Trooper acted properly in shooting, report says
RIVERTON — A Wyoming Highway Patrol trooper who was shot by and returned fire on a Lander man on Sinks Canyon Road in June acted within the law, according to a Friday statement by Fremont County Attorney Patrick LeBrun.
The incident marks the fourth officer-involved shooting in Fremont County since January of 2019. The previous three occurred in Riverton.
LeBrun’s announcement concludes a lengthy investigation by the Wyoming Division of Criminal Investigation into the June 25 event.
It is standard protocol for DCI to investigate officer-involved shootings and fatalities in Wyoming.
“The county attorney’s office has reviewed the case,” wrote LeBrun, “applied the law to its analysis and reached the following conclusions:”
On June 25 at about 3:20 p.m., the statement reads, a WHP trooper stopped a passenger vehicle for speeding on Sinks Canyon Road, near Lander.
The driver, later identified as 24-year-old David Fann, tried to elude the trooper, reaching speeds in excess of 100 mph, wrote LeBrun, who included a footnote clarifying that most case details were captured on the trooper’s dash camera, for which no audio was recorded.
“There is no sound because the trooper’s microphone was not operable at the time of this incident. The trooper had reported the malfunction more than an hour prior,” wrote the prosecutor.
Fann parked in a private driveway, as if waiting for the trooper’s contact.
There was a female passenger with him.
Because of the evasion and high speeds, the trooper approached the driver’s side vehicle with “obvious caution,” giving verbal commands that resulted in Fann exiting the vehicle.
Fann was armed with a .9-mm semi-automatic pistol “in an open carry position on his right hip,” the statement reads.
The trooper told Fann to put his hands on the roof of the vehicle, with his back to the trooper. After removing his sunglasses from his face with his hands, Fann did so.
When the trooper reached for his handcuffs, “Mr. Fann did not cooperate, and a struggle ensued,” LeBrun related, adding that “Fann said he was going to shoot the trooper in the face.”
Fann retrieved the pistol from his hip. “The trooper had hold of Mr. Fann in a bear hug position from behind,” and appeared to be struggling “to prevent Fann from shooting him.”
Due to the ongoing struggle, the trooper appeared “unable to reach his weapon.”
Fann tried “at least three times during the struggle” to point the gun at the trooper’s face, noted LeBrun, describing footage in which the pistol is “actually observed pointing directly at the trooper’s face for split seconds, while the trooper is depicted ducking his face out of the way of the barrel,” even while still holding Fann from behind.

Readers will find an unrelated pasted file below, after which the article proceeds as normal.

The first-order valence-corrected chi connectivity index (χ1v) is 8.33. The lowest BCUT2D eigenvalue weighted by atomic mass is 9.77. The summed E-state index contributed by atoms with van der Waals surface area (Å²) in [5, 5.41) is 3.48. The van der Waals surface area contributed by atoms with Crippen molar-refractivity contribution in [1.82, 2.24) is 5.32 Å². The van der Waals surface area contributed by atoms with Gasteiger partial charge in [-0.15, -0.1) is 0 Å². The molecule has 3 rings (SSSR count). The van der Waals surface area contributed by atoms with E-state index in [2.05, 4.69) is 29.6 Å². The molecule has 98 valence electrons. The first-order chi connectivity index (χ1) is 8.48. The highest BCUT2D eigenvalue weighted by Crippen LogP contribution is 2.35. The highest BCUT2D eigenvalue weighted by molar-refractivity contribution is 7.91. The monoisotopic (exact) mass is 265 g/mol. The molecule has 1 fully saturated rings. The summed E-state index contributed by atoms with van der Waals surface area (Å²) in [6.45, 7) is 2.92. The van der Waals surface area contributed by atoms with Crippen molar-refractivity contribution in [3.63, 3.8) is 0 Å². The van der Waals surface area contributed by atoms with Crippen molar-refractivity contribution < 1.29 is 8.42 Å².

Fann appeared to have “ceased his efforts to shoot the trooper in the face, and lowered the gun below his left hip, pointing it rearward in an apparent attempt to gain advantage by shooting the trooper in the lower half of his body.”
In what LeBrun called “his haste,” Fann shot himself in the left thigh. The bullet passed through Fann’s thigh, and entered the trooper’s leg.
The pair separated. The trooper pushed Fann away from him.
With his grasp freed, the trooper quickly drew his service weapon and fired three times in a span of about 1.5 seconds. All three of the trooper’s shots hit Fann.
“Experiencing significant blood loss, he then radioed for assistance and continued to hold the passenger and Mr. Fann at gunpoint” until help arrived. While holding the pair at gunpoint, the trooper can also be seen “attempting unsuccessfully to tie a tourniquet around his leg.”
Arriving law enforcement and other emergency personnel attempted life-saving measures on Fann “as quickly as it was safe to do so,” but their efforts were not successful.
LeBrun’s statement contemplates the uniqueness of Fann’s behavior that day.
“Mr. Fann was not known to be a violent person,” said LeBrun, drawing on interviews.
“This level of violence was certainly outside his previously known character… (and he was) suffering from significant life stressors that day.”
Fann also had “significant alcohol, marijuana, and methamphetamine intoxication.”
“I am confident these factors played a significant role,” the statement reads.
Fann was highly intoxicated at the time, according to a case report from the Fremont County Coroner’s Office.
Toxicology testing showed his blood-alcohol content was .412, and his body contained 18 nannograms per milliliter of methamphetamines.
Wyoming’s legal limit for operating a motor vehicle is a BAC of .08.
LeBrun called June 25 a “tragic day.”
“Regardless of the sadness and the reasons behind why Mr. Fann did what he did, the trooper acted heroically and necessarily to do what he reasonably believed he had to do to save his own life that day.”
In Wyoming, a person may take lethal action against another if he has a reasonable believe that such action is necessary “to prevent imminent death or serious bodily injury” to himself or others, statute notes.
LeBrun’s office, which prosecutes crimes in Fremont County, “shall take no further action.”